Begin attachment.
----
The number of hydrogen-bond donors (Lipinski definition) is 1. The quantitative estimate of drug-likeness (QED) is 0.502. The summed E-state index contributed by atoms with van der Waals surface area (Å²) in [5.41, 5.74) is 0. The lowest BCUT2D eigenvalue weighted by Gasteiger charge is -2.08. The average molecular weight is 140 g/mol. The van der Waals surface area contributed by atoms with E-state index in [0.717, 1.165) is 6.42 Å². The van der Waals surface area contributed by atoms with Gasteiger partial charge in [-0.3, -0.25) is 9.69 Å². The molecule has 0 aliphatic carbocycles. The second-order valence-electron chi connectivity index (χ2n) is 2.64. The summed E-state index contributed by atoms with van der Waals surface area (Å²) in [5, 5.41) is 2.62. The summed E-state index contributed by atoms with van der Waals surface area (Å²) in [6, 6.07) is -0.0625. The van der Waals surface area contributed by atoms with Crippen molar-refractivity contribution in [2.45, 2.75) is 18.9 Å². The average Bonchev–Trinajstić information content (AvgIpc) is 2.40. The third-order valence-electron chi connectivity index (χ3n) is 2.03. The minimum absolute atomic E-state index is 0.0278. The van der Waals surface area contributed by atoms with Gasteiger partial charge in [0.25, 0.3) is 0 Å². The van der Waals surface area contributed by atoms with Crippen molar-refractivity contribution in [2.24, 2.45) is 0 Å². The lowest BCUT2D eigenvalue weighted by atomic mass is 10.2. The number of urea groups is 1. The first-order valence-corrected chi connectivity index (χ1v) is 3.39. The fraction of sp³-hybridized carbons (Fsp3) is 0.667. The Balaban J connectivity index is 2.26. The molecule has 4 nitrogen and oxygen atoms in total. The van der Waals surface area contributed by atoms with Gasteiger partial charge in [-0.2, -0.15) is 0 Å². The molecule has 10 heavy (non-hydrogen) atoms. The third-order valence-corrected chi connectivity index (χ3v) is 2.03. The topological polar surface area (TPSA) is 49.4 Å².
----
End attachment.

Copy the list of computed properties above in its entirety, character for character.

The number of hydrogen-bond donors (Lipinski definition) is 1. The quantitative estimate of drug-likeness (QED) is 0.502. The summed E-state index contributed by atoms with van der Waals surface area (Å²) in [5.41, 5.74) is 0. The lowest BCUT2D eigenvalue weighted by Gasteiger charge is -2.08. The average molecular weight is 140 g/mol. The van der Waals surface area contributed by atoms with E-state index in [0.717, 1.165) is 6.42 Å². The van der Waals surface area contributed by atoms with Gasteiger partial charge in [-0.3, -0.25) is 9.69 Å². The molecule has 0 aliphatic carbocycles. The second-order valence-electron chi connectivity index (χ2n) is 2.64. The summed E-state index contributed by atoms with van der Waals surface area (Å²) in [5, 5.41) is 2.62. The summed E-state index contributed by atoms with van der Waals surface area (Å²) in [6, 6.07) is -0.0625. The van der Waals surface area contributed by atoms with Crippen molar-refractivity contribution in [2.45, 2.75) is 18.9 Å². The average Bonchev–Trinajstić information content (AvgIpc) is 2.40. The third-order valence-electron chi connectivity index (χ3n) is 2.03. The minimum absolute atomic E-state index is 0.0278. The van der Waals surface area contributed by atoms with Gasteiger partial charge in [0.25, 0.3) is 0 Å². The van der Waals surface area contributed by atoms with Crippen molar-refractivity contribution in [2.24, 2.45) is 0 Å². The lowest BCUT2D eigenvalue weighted by atomic mass is 10.2. The number of urea groups is 1. The first-order valence-corrected chi connectivity index (χ1v) is 3.39. The fraction of sp³-hybridized carbons (Fsp3) is 0.667. The Balaban J connectivity index is 2.26. The molecule has 4 nitrogen and oxygen atoms in total. The van der Waals surface area contributed by atoms with Gasteiger partial charge in [-0.2, -0.15) is 0 Å². The molecule has 10 heavy (non-hydrogen) atoms. The third-order valence-corrected chi connectivity index (χ3v) is 2.03. The topological polar surface area (TPSA) is 49.4 Å².